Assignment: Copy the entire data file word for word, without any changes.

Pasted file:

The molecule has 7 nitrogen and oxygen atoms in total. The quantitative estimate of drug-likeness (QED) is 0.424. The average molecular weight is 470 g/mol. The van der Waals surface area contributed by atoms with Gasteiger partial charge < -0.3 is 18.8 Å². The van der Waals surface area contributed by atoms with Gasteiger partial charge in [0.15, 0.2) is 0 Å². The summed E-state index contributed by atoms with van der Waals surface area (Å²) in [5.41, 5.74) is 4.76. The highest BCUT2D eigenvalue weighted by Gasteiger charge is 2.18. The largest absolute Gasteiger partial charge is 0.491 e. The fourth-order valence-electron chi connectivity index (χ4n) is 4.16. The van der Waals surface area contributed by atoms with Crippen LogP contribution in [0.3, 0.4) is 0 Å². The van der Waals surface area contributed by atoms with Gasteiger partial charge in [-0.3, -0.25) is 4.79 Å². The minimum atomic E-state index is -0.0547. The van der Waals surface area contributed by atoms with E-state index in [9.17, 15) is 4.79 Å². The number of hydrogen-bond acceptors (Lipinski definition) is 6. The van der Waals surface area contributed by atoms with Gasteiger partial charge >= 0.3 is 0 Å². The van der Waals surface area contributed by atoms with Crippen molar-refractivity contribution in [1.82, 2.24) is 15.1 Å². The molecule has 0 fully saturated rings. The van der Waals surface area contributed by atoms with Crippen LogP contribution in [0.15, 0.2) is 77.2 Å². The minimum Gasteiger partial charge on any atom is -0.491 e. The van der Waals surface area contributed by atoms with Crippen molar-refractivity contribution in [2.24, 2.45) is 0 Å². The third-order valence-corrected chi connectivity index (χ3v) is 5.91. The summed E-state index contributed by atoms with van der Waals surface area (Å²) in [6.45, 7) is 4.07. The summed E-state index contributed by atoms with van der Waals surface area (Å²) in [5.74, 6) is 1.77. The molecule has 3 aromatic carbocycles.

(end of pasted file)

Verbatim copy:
The molecule has 7 nitrogen and oxygen atoms in total. The quantitative estimate of drug-likeness (QED) is 0.424. The average molecular weight is 470 g/mol. The van der Waals surface area contributed by atoms with Gasteiger partial charge < -0.3 is 18.8 Å². The van der Waals surface area contributed by atoms with Gasteiger partial charge in [0.15, 0.2) is 0 Å². The summed E-state index contributed by atoms with van der Waals surface area (Å²) in [5.41, 5.74) is 4.76. The highest BCUT2D eigenvalue weighted by Gasteiger charge is 2.18. The largest absolute Gasteiger partial charge is 0.491 e. The fourth-order valence-electron chi connectivity index (χ4n) is 4.16. The van der Waals surface area contributed by atoms with Crippen LogP contribution in [0.3, 0.4) is 0 Å². The van der Waals surface area contributed by atoms with Gasteiger partial charge in [-0.3, -0.25) is 4.79 Å². The minimum atomic E-state index is -0.0547. The van der Waals surface area contributed by atoms with E-state index in [9.17, 15) is 4.79 Å². The number of hydrogen-bond acceptors (Lipinski definition) is 6. The van der Waals surface area contributed by atoms with Gasteiger partial charge >= 0.3 is 0 Å². The van der Waals surface area contributed by atoms with Crippen molar-refractivity contribution in [1.82, 2.24) is 15.1 Å². The molecule has 0 fully saturated rings. The van der Waals surface area contributed by atoms with Crippen LogP contribution in [0.15, 0.2) is 77.2 Å². The minimum Gasteiger partial charge on any atom is -0.491 e. The van der Waals surface area contributed by atoms with Crippen molar-refractivity contribution in [2.24, 2.45) is 0 Å². The third-order valence-corrected chi connectivity index (χ3v) is 5.91. The summed E-state index contributed by atoms with van der Waals surface area (Å²) in [6.45, 7) is 4.07. The summed E-state index contributed by atoms with van der Waals surface area (Å²) in [5.74, 6) is 1.77. The molecule has 3 aromatic carbocycles.